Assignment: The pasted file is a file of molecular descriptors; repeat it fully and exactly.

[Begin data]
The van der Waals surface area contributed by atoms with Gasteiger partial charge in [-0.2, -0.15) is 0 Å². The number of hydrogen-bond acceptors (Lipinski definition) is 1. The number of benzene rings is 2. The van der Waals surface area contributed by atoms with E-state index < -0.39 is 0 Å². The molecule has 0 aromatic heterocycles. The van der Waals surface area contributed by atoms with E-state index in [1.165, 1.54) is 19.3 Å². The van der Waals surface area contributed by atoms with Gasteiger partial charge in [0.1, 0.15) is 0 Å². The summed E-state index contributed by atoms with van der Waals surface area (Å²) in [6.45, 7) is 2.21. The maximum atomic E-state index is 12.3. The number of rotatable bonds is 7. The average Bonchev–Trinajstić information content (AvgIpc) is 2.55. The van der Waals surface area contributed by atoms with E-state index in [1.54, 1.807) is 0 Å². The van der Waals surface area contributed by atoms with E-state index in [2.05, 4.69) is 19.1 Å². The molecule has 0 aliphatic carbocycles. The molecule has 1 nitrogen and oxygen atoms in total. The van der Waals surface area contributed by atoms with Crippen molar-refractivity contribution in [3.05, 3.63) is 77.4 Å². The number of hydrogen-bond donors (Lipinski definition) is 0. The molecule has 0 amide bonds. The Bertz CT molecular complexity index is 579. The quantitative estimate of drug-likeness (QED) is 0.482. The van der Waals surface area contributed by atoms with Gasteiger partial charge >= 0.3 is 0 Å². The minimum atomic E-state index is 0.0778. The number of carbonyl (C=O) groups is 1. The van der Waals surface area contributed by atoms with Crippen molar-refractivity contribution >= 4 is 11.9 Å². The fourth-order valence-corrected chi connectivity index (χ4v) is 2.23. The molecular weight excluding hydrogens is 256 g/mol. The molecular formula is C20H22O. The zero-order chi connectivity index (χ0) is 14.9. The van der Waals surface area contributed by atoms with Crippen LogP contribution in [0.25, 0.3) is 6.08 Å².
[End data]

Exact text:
The van der Waals surface area contributed by atoms with Gasteiger partial charge in [-0.2, -0.15) is 0 Å². The number of hydrogen-bond acceptors (Lipinski definition) is 1. The number of benzene rings is 2. The van der Waals surface area contributed by atoms with E-state index < -0.39 is 0 Å². The molecule has 0 aromatic heterocycles. The van der Waals surface area contributed by atoms with E-state index in [1.165, 1.54) is 19.3 Å². The van der Waals surface area contributed by atoms with Gasteiger partial charge in [0.1, 0.15) is 0 Å². The summed E-state index contributed by atoms with van der Waals surface area (Å²) in [6.45, 7) is 2.21. The maximum atomic E-state index is 12.3. The number of rotatable bonds is 7. The average Bonchev–Trinajstić information content (AvgIpc) is 2.55. The van der Waals surface area contributed by atoms with E-state index in [1.54, 1.807) is 0 Å². The van der Waals surface area contributed by atoms with E-state index in [2.05, 4.69) is 19.1 Å². The molecule has 0 aliphatic carbocycles. The molecule has 1 nitrogen and oxygen atoms in total. The van der Waals surface area contributed by atoms with Crippen molar-refractivity contribution in [3.05, 3.63) is 77.4 Å². The number of hydrogen-bond donors (Lipinski definition) is 0. The molecule has 0 amide bonds. The Bertz CT molecular complexity index is 579. The quantitative estimate of drug-likeness (QED) is 0.482. The van der Waals surface area contributed by atoms with Gasteiger partial charge >= 0.3 is 0 Å². The minimum atomic E-state index is 0.0778. The number of carbonyl (C=O) groups is 1. The van der Waals surface area contributed by atoms with Crippen molar-refractivity contribution >= 4 is 11.9 Å². The fourth-order valence-corrected chi connectivity index (χ4v) is 2.23. The molecular weight excluding hydrogens is 256 g/mol. The molecular formula is C20H22O. The zero-order chi connectivity index (χ0) is 14.9. The van der Waals surface area contributed by atoms with Crippen LogP contribution in [0.25, 0.3) is 6.08 Å².